Five Important Considerations for Chicks
When they are obtained while they are just a few days old chicks are very dependent on their new owners. There are five critical factors to pay attention to:
- Water You may have to teach your chicks to drink by gently dipping their beaks in water. Make sure all the chicks have constant access to a water supply that is not low enough for them to climb into or deep enough for them to get soaked.
- Warmth Until they are 6 weeks old your chicks will not have enough feathers to stay warm on their own. The brooder is the enclosure you provide for your chicks. The brood lamp is the heat lamp. Safety first: the brood lamp should be positioned so that there is no danger of causing a fire or of the chicks overheating. The lamp should stay on 24 hours a day for the first 6 weeks. Ninety to ninety-five degrees is the optimum temperature for the first week; you can drop the temperature by 5 degrees each week until the end of the sixth week, when the chicks can be moved to a predator-proof coop or pen. The brooder is ideally circular in shape (so that chicks cannot get stuck in a corner) with walls made of solid material such as cardboard, rather than wire or mesh. It should be large enough that the chicks can regulate their temperature by moving towards or away from the lamp, but small enough that no part of it is too cold.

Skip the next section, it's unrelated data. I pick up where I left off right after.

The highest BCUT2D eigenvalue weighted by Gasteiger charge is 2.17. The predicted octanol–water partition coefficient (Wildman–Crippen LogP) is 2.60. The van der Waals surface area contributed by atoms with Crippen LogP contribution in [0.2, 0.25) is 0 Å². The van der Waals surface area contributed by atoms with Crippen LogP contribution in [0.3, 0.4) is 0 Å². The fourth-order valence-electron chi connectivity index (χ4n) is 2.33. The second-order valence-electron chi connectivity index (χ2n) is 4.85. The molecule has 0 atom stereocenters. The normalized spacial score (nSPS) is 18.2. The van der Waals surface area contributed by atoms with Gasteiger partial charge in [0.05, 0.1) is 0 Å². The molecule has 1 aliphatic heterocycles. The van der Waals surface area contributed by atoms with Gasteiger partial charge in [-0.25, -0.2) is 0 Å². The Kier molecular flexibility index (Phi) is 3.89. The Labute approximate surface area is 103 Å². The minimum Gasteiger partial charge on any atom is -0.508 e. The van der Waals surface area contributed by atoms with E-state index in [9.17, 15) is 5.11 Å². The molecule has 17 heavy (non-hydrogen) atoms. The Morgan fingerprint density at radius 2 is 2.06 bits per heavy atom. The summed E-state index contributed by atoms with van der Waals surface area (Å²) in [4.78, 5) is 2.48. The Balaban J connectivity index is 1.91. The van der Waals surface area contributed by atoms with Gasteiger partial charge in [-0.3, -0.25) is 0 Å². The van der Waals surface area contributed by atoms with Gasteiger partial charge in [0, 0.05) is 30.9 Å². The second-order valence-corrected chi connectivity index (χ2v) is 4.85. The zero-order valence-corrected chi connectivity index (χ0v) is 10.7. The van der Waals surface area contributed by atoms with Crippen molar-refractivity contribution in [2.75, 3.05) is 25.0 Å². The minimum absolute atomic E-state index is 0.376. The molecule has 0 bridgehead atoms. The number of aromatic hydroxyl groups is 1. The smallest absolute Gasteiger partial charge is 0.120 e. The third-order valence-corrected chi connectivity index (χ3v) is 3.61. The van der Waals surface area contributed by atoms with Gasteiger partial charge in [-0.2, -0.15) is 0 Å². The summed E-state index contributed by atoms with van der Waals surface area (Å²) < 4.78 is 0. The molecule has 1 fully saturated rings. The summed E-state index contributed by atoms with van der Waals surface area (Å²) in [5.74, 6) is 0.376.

- Walking Chicks need a non-slip surface to walk on. A fine mesh window screen placed over newspaper provides this and is relatively easy to clean. Wood shavings may work, but sometimes chicks will eat them. Sawdust or hay are too much of a fire hazard when combined with a brood light.
- Food Starter feed from a large commercial brand such as Blue Seal is fine. Provide them with as much feed as they want. We think it is a good idea to use a medicated starter feed to prevent parasitism in your young chicks, but do not allow older chickens, or other birds or animals, access to the medicated feed.
- Clean their bottoms When your new chicks arrive they may have had loose droppings that stuck and dried to their bottoms during shipping. This can be a serious, even fatal medical problem. Examine your chicks carefully and remove any adhered droppings by moistening them with warm warm and and gently pulling away soiled feathers.